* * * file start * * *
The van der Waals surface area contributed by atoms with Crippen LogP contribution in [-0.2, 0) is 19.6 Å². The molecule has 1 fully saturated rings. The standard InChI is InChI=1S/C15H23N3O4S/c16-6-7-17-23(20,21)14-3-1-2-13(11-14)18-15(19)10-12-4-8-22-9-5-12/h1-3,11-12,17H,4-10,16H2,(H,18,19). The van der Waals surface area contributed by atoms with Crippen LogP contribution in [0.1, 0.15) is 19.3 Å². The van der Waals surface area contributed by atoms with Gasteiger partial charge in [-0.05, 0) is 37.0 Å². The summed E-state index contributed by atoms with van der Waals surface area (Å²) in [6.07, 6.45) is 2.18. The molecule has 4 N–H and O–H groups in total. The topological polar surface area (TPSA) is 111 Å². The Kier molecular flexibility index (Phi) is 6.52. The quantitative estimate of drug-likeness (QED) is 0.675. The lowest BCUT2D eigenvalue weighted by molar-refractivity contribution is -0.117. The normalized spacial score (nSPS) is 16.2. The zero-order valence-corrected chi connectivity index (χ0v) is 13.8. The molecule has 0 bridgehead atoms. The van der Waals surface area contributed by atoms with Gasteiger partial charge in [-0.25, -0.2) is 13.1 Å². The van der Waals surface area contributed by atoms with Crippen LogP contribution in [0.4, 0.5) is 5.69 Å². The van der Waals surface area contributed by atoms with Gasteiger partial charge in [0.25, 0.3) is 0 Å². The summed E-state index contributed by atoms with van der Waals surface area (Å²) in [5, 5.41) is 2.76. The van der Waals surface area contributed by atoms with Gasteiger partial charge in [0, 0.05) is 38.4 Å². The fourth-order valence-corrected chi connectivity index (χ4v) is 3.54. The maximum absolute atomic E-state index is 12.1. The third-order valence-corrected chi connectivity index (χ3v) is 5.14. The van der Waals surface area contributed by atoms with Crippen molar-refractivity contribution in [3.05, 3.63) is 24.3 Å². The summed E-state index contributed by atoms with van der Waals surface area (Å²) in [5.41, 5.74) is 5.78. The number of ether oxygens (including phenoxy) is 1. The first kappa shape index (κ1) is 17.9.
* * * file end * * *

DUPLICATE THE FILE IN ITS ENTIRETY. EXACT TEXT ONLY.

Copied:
The van der Waals surface area contributed by atoms with Crippen LogP contribution in [-0.2, 0) is 19.6 Å². The molecule has 1 fully saturated rings. The standard InChI is InChI=1S/C15H23N3O4S/c16-6-7-17-23(20,21)14-3-1-2-13(11-14)18-15(19)10-12-4-8-22-9-5-12/h1-3,11-12,17H,4-10,16H2,(H,18,19). The van der Waals surface area contributed by atoms with Crippen LogP contribution in [0.1, 0.15) is 19.3 Å². The van der Waals surface area contributed by atoms with Gasteiger partial charge in [-0.05, 0) is 37.0 Å². The summed E-state index contributed by atoms with van der Waals surface area (Å²) in [6.07, 6.45) is 2.18. The molecule has 4 N–H and O–H groups in total. The topological polar surface area (TPSA) is 111 Å². The Kier molecular flexibility index (Phi) is 6.52. The quantitative estimate of drug-likeness (QED) is 0.675. The lowest BCUT2D eigenvalue weighted by molar-refractivity contribution is -0.117. The normalized spacial score (nSPS) is 16.2. The zero-order valence-corrected chi connectivity index (χ0v) is 13.8. The molecule has 0 bridgehead atoms. The van der Waals surface area contributed by atoms with Gasteiger partial charge in [-0.25, -0.2) is 13.1 Å². The van der Waals surface area contributed by atoms with Crippen LogP contribution in [0.4, 0.5) is 5.69 Å². The van der Waals surface area contributed by atoms with Gasteiger partial charge in [0.25, 0.3) is 0 Å². The summed E-state index contributed by atoms with van der Waals surface area (Å²) in [5, 5.41) is 2.76. The van der Waals surface area contributed by atoms with Gasteiger partial charge in [0, 0.05) is 38.4 Å². The fourth-order valence-corrected chi connectivity index (χ4v) is 3.54. The maximum absolute atomic E-state index is 12.1. The third-order valence-corrected chi connectivity index (χ3v) is 5.14. The van der Waals surface area contributed by atoms with Crippen molar-refractivity contribution in [3.05, 3.63) is 24.3 Å². The summed E-state index contributed by atoms with van der Waals surface area (Å²) in [5.41, 5.74) is 5.78. The number of ether oxygens (including phenoxy) is 1. The first kappa shape index (κ1) is 17.9.